Conversations About Artifacts of Learning- Inquiry Writing
This is a summary of this year’s final conversation about artifacts of student learning as part of our Visible Learning project with our colleagues Michelle Wuest and Shelley Hanson and their Grade 11 students at Leo Hayes High School. You can read a description of the project here.
In order to make our own learning visible, we decided to follow a protocol based on the Project Zero See-Think-Wonder thinking routine to structure our conversations and capture our thinking and reflections. We recorded the conversation and I have summarized our observations, wonderings, and reflections.
Description of Artifact
After brainstorming a list of their wonderings-questions they would like to know the answers to-Shelley’s students selected a question (from the list or on their own) to explore further in an inquiry writing piece. Students were challenged to explore at least 3-4 different perspectives in their final pieces.
Shelley shared a mentor text with her students: “What Women Really Do in the Bathroom” which can be found on page 119 of Kelly Gallagher’s book, Write Like This or here.
After writing, students responded to some of these prompts to guide their reflection:
- What have you learned about yourself as a writer in doing these inquiry pieces?
- What did you find difficult? How did you overcome the challenges?
- How did you practice/meet your writing goals throughout this process?
- What progress did you make from the 1st piece (humorous piece) to the 3rd and final inquiry piece?
…a wide range of unique topics. Again, we recognize that this is the power of choice. Students were invited to use writing to explore a topic they were curious about.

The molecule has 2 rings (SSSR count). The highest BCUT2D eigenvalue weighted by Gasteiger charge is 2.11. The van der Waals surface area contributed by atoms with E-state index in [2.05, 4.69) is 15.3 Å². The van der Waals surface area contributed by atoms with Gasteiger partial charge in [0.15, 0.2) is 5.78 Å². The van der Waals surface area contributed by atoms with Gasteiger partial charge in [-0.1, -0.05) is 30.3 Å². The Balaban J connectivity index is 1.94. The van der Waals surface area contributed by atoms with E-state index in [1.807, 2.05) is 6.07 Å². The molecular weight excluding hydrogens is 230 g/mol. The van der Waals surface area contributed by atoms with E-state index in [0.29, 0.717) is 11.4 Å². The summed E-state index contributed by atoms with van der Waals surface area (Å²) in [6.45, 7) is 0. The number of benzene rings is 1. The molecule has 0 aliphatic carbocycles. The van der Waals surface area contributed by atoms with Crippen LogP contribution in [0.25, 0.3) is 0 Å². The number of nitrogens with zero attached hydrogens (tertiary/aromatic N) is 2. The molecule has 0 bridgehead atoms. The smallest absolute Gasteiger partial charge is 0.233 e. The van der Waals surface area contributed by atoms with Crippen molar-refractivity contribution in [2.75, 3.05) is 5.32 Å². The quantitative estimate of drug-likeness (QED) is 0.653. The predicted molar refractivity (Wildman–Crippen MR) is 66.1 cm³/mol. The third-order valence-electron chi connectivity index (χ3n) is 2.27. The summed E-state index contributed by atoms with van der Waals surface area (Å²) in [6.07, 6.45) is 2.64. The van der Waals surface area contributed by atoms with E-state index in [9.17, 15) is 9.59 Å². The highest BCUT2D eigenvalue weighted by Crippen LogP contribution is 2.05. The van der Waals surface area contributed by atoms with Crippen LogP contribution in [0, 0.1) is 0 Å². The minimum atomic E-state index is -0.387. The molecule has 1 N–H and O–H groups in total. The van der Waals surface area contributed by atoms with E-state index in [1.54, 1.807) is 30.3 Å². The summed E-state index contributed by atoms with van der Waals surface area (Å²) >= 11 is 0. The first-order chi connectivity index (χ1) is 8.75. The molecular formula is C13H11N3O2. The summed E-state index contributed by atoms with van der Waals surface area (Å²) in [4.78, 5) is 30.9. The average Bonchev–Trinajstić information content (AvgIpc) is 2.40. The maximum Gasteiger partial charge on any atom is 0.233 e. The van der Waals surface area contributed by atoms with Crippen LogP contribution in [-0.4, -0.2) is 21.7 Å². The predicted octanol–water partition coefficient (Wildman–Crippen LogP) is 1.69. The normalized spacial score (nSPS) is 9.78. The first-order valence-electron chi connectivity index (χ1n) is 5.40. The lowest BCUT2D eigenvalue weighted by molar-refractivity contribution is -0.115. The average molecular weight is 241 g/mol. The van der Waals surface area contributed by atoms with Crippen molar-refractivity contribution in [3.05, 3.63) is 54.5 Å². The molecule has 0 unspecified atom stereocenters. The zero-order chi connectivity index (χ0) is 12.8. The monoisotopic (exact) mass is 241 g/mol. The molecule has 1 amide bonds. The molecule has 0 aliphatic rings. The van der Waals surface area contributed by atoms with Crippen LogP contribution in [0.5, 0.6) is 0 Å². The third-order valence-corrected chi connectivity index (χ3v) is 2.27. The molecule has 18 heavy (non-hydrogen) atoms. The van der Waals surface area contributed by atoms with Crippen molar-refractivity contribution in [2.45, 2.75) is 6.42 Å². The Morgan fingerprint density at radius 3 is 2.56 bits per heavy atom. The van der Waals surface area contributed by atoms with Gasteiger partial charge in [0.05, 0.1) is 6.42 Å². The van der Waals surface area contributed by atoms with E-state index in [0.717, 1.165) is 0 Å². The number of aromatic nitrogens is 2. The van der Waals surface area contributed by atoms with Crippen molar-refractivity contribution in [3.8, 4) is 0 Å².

…the influence of a mentor text that demonstrated the possibilities for this type of writing.
…writers challenging themselves to identify a wide range of expert opinions and perspectives on their topics.
…writers developing, and at times changing their opinions through the writing process.
…an invitation to write authentically based on a mentor text discovered by a teacher who reads through a lens of possibilities for her writing class.
…most students appreciate the support offered by examining the structure and craft moves of the mentor text. They were left with a road map of possibilities as opposed to a prescribed outline.
…some students struggled to “find their voices” in information writing.
…the mentor text made the writing more authentic—they gave students permission to break the “school rules” of writing.
…how the reflections would have changed if we had asked students to identify and annotate the places where their writing was influenced by the mentor text.
…how we can tailor the reflections to invite students to articulate how they have grown as a writer over the course of creating a piece of writing.
Where do we go now?
Our discussion has led us to the following next steps:
- Asking more explicit reflection questions to how the use of mentor texts impacted their writing processes and products.
- Exploring how we can make revisiting goal and reflecting a more embedded routine throughout the writing process, not just at the end.